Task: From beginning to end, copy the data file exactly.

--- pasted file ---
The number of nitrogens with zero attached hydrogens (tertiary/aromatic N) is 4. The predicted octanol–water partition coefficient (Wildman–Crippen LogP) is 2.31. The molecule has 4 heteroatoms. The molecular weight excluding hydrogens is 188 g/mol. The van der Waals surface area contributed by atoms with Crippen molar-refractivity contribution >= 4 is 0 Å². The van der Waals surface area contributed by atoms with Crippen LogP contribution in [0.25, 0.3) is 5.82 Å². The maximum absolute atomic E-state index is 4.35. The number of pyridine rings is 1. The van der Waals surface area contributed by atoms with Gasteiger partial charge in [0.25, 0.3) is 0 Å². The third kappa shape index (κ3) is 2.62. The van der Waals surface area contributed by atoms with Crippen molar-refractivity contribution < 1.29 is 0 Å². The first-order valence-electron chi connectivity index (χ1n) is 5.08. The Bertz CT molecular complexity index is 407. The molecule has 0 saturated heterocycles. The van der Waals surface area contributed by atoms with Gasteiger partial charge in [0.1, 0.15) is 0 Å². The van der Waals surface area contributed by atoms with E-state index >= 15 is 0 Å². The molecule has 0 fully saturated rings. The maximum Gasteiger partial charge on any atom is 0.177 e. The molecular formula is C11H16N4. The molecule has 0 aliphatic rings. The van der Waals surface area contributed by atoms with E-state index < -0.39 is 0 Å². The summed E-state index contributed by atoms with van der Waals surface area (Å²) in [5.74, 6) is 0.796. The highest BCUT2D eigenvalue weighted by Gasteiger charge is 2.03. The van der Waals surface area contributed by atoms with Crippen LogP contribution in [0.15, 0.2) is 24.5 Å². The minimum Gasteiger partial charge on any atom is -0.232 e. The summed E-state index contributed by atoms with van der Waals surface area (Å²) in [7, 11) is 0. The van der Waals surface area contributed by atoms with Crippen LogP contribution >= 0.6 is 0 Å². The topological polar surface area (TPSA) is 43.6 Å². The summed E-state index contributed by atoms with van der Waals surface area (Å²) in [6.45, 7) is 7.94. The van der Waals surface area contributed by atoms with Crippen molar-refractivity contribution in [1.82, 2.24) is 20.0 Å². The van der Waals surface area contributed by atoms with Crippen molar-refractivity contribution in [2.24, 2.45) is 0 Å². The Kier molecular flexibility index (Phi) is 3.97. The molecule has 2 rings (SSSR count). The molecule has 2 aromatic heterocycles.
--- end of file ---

The number of nitrogens with zero attached hydrogens (tertiary/aromatic N) is 4. The predicted octanol–water partition coefficient (Wildman–Crippen LogP) is 2.31. The molecule has 4 heteroatoms. The molecular weight excluding hydrogens is 188 g/mol. The van der Waals surface area contributed by atoms with Crippen molar-refractivity contribution >= 4 is 0 Å². The van der Waals surface area contributed by atoms with Crippen LogP contribution in [0.25, 0.3) is 5.82 Å². The maximum absolute atomic E-state index is 4.35. The number of pyridine rings is 1. The van der Waals surface area contributed by atoms with Gasteiger partial charge in [0.25, 0.3) is 0 Å². The third kappa shape index (κ3) is 2.62. The van der Waals surface area contributed by atoms with Crippen molar-refractivity contribution < 1.29 is 0 Å². The first-order valence-electron chi connectivity index (χ1n) is 5.08. The Bertz CT molecular complexity index is 407. The molecule has 0 saturated heterocycles. The van der Waals surface area contributed by atoms with Gasteiger partial charge in [0.1, 0.15) is 0 Å². The van der Waals surface area contributed by atoms with E-state index >= 15 is 0 Å². The molecule has 0 fully saturated rings. The maximum Gasteiger partial charge on any atom is 0.177 e. The molecular formula is C11H16N4. The molecule has 0 aliphatic rings. The van der Waals surface area contributed by atoms with E-state index < -0.39 is 0 Å². The summed E-state index contributed by atoms with van der Waals surface area (Å²) in [5.74, 6) is 0.796. The highest BCUT2D eigenvalue weighted by Gasteiger charge is 2.03. The van der Waals surface area contributed by atoms with Crippen LogP contribution in [0.15, 0.2) is 24.5 Å². The minimum Gasteiger partial charge on any atom is -0.232 e. The summed E-state index contributed by atoms with van der Waals surface area (Å²) in [7, 11) is 0. The van der Waals surface area contributed by atoms with Crippen LogP contribution >= 0.6 is 0 Å². The topological polar surface area (TPSA) is 43.6 Å². The summed E-state index contributed by atoms with van der Waals surface area (Å²) in [6.45, 7) is 7.94. The van der Waals surface area contributed by atoms with Crippen molar-refractivity contribution in [1.82, 2.24) is 20.0 Å². The van der Waals surface area contributed by atoms with Crippen molar-refractivity contribution in [2.24, 2.45) is 0 Å². The Kier molecular flexibility index (Phi) is 3.97. The molecule has 2 rings (SSSR count). The molecule has 2 aromatic heterocycles.